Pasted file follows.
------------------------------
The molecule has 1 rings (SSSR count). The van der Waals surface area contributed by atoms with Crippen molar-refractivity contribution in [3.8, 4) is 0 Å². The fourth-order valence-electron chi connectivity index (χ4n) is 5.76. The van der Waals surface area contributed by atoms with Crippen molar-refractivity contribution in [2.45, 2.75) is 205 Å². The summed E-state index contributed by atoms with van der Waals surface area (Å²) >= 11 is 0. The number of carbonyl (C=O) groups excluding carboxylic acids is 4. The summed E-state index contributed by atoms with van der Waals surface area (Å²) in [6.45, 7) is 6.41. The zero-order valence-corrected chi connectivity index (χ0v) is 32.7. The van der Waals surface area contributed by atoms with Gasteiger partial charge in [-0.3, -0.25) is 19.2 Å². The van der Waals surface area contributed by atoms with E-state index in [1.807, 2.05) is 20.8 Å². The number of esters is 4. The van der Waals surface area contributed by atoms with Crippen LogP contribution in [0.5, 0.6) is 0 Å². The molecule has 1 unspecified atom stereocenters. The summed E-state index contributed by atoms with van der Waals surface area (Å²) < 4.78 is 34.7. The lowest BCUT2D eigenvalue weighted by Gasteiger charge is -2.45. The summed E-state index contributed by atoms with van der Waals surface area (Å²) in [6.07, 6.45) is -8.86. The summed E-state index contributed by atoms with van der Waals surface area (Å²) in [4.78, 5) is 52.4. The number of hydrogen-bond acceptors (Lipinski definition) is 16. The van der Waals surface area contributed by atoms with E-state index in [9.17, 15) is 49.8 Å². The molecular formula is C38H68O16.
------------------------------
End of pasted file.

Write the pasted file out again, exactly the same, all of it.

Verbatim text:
The molecule has 1 rings (SSSR count). The van der Waals surface area contributed by atoms with Crippen molar-refractivity contribution in [3.8, 4) is 0 Å². The fourth-order valence-electron chi connectivity index (χ4n) is 5.76. The van der Waals surface area contributed by atoms with Crippen molar-refractivity contribution in [2.45, 2.75) is 205 Å². The summed E-state index contributed by atoms with van der Waals surface area (Å²) >= 11 is 0. The number of carbonyl (C=O) groups excluding carboxylic acids is 4. The summed E-state index contributed by atoms with van der Waals surface area (Å²) in [6.45, 7) is 6.41. The zero-order valence-corrected chi connectivity index (χ0v) is 32.7. The van der Waals surface area contributed by atoms with Gasteiger partial charge in [-0.3, -0.25) is 19.2 Å². The van der Waals surface area contributed by atoms with E-state index in [1.807, 2.05) is 20.8 Å². The number of esters is 4. The van der Waals surface area contributed by atoms with Crippen LogP contribution in [0.5, 0.6) is 0 Å². The molecule has 1 unspecified atom stereocenters. The summed E-state index contributed by atoms with van der Waals surface area (Å²) < 4.78 is 34.7. The lowest BCUT2D eigenvalue weighted by Gasteiger charge is -2.45. The summed E-state index contributed by atoms with van der Waals surface area (Å²) in [6.07, 6.45) is -8.86. The summed E-state index contributed by atoms with van der Waals surface area (Å²) in [4.78, 5) is 52.4. The number of hydrogen-bond acceptors (Lipinski definition) is 16. The van der Waals surface area contributed by atoms with E-state index in [9.17, 15) is 49.8 Å². The molecular formula is C38H68O16.